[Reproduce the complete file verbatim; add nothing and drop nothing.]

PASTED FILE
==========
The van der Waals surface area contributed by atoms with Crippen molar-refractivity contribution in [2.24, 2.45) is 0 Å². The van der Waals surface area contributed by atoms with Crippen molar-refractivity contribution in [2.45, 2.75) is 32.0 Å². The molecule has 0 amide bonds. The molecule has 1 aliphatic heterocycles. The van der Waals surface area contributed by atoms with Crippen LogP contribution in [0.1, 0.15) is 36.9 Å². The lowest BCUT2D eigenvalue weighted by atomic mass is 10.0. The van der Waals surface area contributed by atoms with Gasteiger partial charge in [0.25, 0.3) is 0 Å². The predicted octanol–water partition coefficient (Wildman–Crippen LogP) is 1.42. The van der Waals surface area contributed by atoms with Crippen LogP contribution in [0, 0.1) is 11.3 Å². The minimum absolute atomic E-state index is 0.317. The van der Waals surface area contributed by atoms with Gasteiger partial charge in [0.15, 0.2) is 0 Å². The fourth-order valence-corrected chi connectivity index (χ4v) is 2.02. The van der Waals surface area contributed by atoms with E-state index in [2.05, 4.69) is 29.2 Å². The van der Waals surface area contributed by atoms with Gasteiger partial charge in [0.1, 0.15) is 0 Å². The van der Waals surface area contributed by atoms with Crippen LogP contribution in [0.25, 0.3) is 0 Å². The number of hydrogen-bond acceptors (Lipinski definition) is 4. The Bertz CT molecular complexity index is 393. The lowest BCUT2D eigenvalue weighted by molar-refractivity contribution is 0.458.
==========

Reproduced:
The van der Waals surface area contributed by atoms with Crippen molar-refractivity contribution in [2.24, 2.45) is 0 Å². The van der Waals surface area contributed by atoms with Crippen molar-refractivity contribution in [2.45, 2.75) is 32.0 Å². The molecule has 0 amide bonds. The molecule has 1 aliphatic heterocycles. The van der Waals surface area contributed by atoms with Crippen LogP contribution in [0.1, 0.15) is 36.9 Å². The lowest BCUT2D eigenvalue weighted by atomic mass is 10.0. The van der Waals surface area contributed by atoms with Gasteiger partial charge in [0.25, 0.3) is 0 Å². The predicted octanol–water partition coefficient (Wildman–Crippen LogP) is 1.42. The van der Waals surface area contributed by atoms with Crippen LogP contribution in [0, 0.1) is 11.3 Å². The minimum absolute atomic E-state index is 0.317. The van der Waals surface area contributed by atoms with Gasteiger partial charge in [0.15, 0.2) is 0 Å². The fourth-order valence-corrected chi connectivity index (χ4v) is 2.02. The van der Waals surface area contributed by atoms with E-state index in [2.05, 4.69) is 29.2 Å². The van der Waals surface area contributed by atoms with Gasteiger partial charge in [0.1, 0.15) is 0 Å². The van der Waals surface area contributed by atoms with Crippen LogP contribution in [0.25, 0.3) is 0 Å². The number of hydrogen-bond acceptors (Lipinski definition) is 4. The Bertz CT molecular complexity index is 393. The lowest BCUT2D eigenvalue weighted by molar-refractivity contribution is 0.458.